As the Indian tribes experienced their success, lawmakers were tempted to expand gambling to bring in greater revenues. In the 1990s, a number of Midwestern and Southern states that were hit with hard economic times approved the development of riverboat gambling. Because of popular opposition to these casinos, early regulations had strict limitations on the number of hours these riverboats could be open, and some states had limitations on losses. However, as competition became more intense, states that feared losing revenues began to lift these restrictions. By the 2000s, a few states allowed the casinos to move from the riverboats to the land on the river-fronts. As of 2008, eleven states permit casinos, and more are considering allowing casinos.
In Florida, Governor Charlie Crist response to the budget crisis led him to begin negotiation with the Seminole Indian Tribe to allow state-sanctioned casinos on the tribe's lands. According to Crist, “There are some other opportunities we're looking toward to help us with the budget challenges we have today. We're negotiating with the tribe. I want to be open-minded, and I want us to be innovative.” Critics, however, were quick to pounce on Crist for his decision making. One editorial in the Palm Beach Post noted, “Uh oh. One little financial thirst, and Gov. Crist is already reaching for the gambling Kool-Aid.” In November 2007, Crist signed an agreement with the tribe that permitted it to have Las Vegas-style slot machines, baccarat and blackjack at its casinos. In return the state would receive a share of the increased revenues. However, in July 2008 the Florida Supreme Court ruled the agreement illegal, finding that Gov. Crist did not have the authority to make such a deal.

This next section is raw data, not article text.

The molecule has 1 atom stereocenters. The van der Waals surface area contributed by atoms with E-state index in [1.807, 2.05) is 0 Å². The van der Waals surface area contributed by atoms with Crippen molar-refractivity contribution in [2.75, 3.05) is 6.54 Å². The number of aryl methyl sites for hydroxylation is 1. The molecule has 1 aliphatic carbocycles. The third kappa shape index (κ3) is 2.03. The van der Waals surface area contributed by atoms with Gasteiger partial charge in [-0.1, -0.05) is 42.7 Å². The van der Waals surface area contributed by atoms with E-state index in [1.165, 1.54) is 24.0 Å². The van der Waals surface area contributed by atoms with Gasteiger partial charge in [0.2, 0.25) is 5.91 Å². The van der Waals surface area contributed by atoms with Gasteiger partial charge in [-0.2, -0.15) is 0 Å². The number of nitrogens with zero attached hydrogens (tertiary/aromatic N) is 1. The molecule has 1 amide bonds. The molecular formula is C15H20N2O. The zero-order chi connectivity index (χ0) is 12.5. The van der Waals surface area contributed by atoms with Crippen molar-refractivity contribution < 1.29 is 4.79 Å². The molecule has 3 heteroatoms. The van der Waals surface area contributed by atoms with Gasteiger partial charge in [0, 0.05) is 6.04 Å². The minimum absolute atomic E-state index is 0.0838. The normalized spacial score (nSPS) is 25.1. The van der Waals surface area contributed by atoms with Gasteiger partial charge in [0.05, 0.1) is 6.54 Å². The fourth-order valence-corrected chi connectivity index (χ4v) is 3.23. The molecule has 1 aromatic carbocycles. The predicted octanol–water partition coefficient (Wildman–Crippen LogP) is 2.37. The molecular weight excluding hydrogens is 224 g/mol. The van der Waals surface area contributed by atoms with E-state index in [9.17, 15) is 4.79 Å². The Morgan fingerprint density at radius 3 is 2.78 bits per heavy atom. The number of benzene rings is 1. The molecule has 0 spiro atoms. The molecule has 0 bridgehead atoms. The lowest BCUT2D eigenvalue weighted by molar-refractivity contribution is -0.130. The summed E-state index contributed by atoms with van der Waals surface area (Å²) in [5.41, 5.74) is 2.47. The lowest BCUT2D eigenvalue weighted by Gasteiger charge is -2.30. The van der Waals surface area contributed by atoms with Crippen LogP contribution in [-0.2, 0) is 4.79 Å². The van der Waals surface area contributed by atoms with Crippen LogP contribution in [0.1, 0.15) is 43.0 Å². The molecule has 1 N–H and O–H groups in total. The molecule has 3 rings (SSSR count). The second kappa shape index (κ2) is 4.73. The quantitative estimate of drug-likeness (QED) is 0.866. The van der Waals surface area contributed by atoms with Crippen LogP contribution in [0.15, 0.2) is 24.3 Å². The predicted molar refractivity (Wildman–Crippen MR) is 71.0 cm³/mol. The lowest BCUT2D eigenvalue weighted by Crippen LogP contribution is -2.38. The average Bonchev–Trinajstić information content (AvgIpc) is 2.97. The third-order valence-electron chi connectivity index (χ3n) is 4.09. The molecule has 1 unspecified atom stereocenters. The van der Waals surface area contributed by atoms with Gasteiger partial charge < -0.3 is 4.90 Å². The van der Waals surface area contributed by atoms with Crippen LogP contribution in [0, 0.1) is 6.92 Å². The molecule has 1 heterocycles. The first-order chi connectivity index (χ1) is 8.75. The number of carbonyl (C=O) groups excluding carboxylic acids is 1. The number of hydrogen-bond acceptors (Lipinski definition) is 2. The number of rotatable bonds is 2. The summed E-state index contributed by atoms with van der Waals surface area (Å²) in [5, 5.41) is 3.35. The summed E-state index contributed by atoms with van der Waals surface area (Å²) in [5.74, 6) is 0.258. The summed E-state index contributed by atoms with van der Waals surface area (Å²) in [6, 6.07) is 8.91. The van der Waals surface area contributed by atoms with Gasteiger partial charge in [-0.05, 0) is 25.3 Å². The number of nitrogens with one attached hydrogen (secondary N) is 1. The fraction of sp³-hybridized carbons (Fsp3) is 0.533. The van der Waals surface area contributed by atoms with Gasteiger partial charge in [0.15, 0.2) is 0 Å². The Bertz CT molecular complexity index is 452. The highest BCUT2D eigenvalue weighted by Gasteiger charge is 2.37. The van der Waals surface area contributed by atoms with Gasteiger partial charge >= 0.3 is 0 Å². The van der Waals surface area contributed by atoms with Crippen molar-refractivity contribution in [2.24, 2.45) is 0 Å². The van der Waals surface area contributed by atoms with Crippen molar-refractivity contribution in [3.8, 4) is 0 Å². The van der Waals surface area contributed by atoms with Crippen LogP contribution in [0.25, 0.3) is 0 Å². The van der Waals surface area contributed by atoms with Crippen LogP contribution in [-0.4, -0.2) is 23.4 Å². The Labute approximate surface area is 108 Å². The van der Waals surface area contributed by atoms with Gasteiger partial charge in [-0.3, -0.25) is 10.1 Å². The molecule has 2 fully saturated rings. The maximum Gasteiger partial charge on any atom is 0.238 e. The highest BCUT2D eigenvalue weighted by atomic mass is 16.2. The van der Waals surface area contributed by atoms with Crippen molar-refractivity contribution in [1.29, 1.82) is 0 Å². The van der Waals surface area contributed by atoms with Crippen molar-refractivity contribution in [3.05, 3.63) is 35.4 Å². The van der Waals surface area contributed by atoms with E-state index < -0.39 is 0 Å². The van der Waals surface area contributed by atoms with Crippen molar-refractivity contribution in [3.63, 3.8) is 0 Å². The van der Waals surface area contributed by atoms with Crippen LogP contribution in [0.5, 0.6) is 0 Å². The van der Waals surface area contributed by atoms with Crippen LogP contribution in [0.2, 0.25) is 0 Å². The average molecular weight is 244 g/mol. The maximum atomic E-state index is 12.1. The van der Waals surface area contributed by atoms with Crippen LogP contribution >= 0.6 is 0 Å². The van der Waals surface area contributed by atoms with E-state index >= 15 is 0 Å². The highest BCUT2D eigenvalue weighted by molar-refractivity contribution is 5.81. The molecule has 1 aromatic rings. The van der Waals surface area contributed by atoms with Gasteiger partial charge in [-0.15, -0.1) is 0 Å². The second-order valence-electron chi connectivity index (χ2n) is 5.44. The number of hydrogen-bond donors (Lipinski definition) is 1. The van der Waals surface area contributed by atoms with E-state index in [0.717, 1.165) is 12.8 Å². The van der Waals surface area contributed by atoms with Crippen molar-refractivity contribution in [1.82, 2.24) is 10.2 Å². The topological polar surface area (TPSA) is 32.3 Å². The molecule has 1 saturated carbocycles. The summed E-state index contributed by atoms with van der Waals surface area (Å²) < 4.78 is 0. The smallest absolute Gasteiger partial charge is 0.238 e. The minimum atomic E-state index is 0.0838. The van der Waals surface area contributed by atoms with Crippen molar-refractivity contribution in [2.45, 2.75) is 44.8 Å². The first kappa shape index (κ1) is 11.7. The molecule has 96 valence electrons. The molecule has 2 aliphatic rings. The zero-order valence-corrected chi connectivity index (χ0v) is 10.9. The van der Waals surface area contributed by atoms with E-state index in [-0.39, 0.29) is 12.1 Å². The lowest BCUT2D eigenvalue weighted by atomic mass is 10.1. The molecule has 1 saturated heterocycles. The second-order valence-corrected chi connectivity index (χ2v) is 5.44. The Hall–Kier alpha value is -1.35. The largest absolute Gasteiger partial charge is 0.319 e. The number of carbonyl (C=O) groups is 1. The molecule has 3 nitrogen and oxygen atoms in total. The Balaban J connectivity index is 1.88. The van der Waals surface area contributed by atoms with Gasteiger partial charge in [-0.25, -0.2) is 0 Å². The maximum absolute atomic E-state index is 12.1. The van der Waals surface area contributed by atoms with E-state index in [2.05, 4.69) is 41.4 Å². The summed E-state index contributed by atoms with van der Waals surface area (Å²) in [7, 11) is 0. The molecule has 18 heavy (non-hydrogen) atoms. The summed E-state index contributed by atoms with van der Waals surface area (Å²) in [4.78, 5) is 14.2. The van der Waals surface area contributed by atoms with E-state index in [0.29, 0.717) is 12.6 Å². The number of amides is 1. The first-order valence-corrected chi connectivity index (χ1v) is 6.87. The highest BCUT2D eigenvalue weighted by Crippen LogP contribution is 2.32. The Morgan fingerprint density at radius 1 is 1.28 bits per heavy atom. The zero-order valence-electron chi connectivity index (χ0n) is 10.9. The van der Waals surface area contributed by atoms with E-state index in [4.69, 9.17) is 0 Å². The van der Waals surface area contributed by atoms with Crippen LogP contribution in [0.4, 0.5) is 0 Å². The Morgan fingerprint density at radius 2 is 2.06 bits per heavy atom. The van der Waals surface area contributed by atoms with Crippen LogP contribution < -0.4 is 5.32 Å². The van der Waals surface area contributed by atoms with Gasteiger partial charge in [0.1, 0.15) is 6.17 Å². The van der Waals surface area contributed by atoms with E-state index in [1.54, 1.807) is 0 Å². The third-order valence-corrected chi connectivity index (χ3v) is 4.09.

Opponents of state-sponsored gaming, including critics in Florida, have stressed that casinos often fail to bring in promised revenues and can increase costs due to higher rates of crime, bankruptcy, and mental illness. Researchers at Baylor University and the University of Georgia estimated that casinos in the United States cost states about $40 billion thanks to additional law enforcement and prison space. Professor Earl Grinols of Baylor notes, “If it was just harmless entertainment, it wouldn't be a public policy question.” However, Grinols' research suggests that casinos have a 3.1-to-1 cost-to-benefit ratio, meaning that the cost of a casino to society is roughly three times the benefit.
Moreover, some data suggests that though states may bring in revenues from gambling, the casinos often cause other forms of revenue to decrease. Those who spend their money at casinos spend less money elsewhere, and so sales taxes can decrease. Gambling critics stress that when a state allows casinos to open, it typically means that the state will become dependent on the gambling, because the casinos will likely make non-gambling businesses suffer. And due to this dependency, lawmakers may become more inclined to allow expansion of gambling thanks to promises of even more revenues.
In 2007, Kansas went further than most other states when the state legislature approved a bill that allows the state to own casinos and allows counties in the state to vote whether casinos should be allowed. Supporters touted the increased revenue opportunities, which could be used to fund education, transportation, and other state-sponsored projects. Although some areas such as Sedgwick County (which contains Wichita) rejected casinos, others have approved the casinos and have begun to consider bids for casino projects from developers willing to pay hundreds of millions of dollars for the construction of these facilities.